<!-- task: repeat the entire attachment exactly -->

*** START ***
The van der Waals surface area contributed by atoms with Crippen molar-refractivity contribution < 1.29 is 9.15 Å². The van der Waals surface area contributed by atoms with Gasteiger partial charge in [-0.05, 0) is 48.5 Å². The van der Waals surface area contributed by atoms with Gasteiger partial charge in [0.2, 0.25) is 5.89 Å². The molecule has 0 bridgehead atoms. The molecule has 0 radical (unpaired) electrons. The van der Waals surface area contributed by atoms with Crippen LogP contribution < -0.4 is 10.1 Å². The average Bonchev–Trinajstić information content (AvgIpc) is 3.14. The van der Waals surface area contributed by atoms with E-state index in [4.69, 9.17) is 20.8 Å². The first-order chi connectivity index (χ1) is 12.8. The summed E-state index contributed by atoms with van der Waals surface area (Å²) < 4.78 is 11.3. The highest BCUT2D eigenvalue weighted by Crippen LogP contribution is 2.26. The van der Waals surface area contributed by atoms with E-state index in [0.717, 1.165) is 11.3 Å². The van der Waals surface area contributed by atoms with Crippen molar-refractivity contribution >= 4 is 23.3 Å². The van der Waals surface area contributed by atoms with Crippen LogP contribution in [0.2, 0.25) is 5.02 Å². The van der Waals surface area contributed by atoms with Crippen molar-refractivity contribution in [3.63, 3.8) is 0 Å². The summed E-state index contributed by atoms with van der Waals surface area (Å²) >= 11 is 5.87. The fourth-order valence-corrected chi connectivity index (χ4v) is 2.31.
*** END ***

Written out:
The van der Waals surface area contributed by atoms with Crippen molar-refractivity contribution < 1.29 is 9.15 Å². The van der Waals surface area contributed by atoms with Gasteiger partial charge in [-0.05, 0) is 48.5 Å². The van der Waals surface area contributed by atoms with Gasteiger partial charge in [0.2, 0.25) is 5.89 Å². The molecule has 0 bridgehead atoms. The molecule has 0 radical (unpaired) electrons. The van der Waals surface area contributed by atoms with Crippen LogP contribution < -0.4 is 10.1 Å². The average Bonchev–Trinajstić information content (AvgIpc) is 3.14. The van der Waals surface area contributed by atoms with E-state index in [4.69, 9.17) is 20.8 Å². The first-order chi connectivity index (χ1) is 12.8. The summed E-state index contributed by atoms with van der Waals surface area (Å²) < 4.78 is 11.3. The highest BCUT2D eigenvalue weighted by Crippen LogP contribution is 2.26. The van der Waals surface area contributed by atoms with E-state index in [0.717, 1.165) is 11.3 Å². The van der Waals surface area contributed by atoms with Crippen molar-refractivity contribution >= 4 is 23.3 Å². The van der Waals surface area contributed by atoms with Crippen LogP contribution in [0.2, 0.25) is 5.02 Å². The van der Waals surface area contributed by atoms with Crippen molar-refractivity contribution in [3.63, 3.8) is 0 Å². The summed E-state index contributed by atoms with van der Waals surface area (Å²) >= 11 is 5.87. The fourth-order valence-corrected chi connectivity index (χ4v) is 2.31.